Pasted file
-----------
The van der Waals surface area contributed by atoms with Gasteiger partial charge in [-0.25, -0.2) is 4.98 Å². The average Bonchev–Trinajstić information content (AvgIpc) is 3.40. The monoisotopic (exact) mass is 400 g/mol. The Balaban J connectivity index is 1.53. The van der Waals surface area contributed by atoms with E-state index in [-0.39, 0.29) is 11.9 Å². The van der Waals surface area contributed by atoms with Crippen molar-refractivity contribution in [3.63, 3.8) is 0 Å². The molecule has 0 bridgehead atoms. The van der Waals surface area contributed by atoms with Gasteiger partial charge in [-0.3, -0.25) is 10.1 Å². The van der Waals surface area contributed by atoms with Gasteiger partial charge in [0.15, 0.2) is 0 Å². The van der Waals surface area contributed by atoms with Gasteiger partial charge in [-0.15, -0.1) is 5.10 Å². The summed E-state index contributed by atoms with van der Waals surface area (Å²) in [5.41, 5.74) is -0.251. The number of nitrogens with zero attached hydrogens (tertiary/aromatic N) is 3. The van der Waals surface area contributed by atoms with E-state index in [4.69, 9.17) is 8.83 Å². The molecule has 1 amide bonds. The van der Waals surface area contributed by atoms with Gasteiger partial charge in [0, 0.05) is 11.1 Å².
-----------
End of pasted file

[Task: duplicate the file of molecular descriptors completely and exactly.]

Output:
The van der Waals surface area contributed by atoms with Gasteiger partial charge in [-0.25, -0.2) is 4.98 Å². The average Bonchev–Trinajstić information content (AvgIpc) is 3.40. The monoisotopic (exact) mass is 400 g/mol. The Balaban J connectivity index is 1.53. The van der Waals surface area contributed by atoms with E-state index in [-0.39, 0.29) is 11.9 Å². The van der Waals surface area contributed by atoms with Crippen molar-refractivity contribution in [3.63, 3.8) is 0 Å². The molecule has 0 bridgehead atoms. The van der Waals surface area contributed by atoms with Gasteiger partial charge in [-0.3, -0.25) is 10.1 Å². The van der Waals surface area contributed by atoms with Gasteiger partial charge in [0.15, 0.2) is 0 Å². The van der Waals surface area contributed by atoms with Gasteiger partial charge in [-0.15, -0.1) is 5.10 Å². The summed E-state index contributed by atoms with van der Waals surface area (Å²) in [5.41, 5.74) is -0.251. The number of nitrogens with zero attached hydrogens (tertiary/aromatic N) is 3. The van der Waals surface area contributed by atoms with E-state index in [4.69, 9.17) is 8.83 Å². The molecule has 1 amide bonds. The van der Waals surface area contributed by atoms with Gasteiger partial charge in [0, 0.05) is 11.1 Å².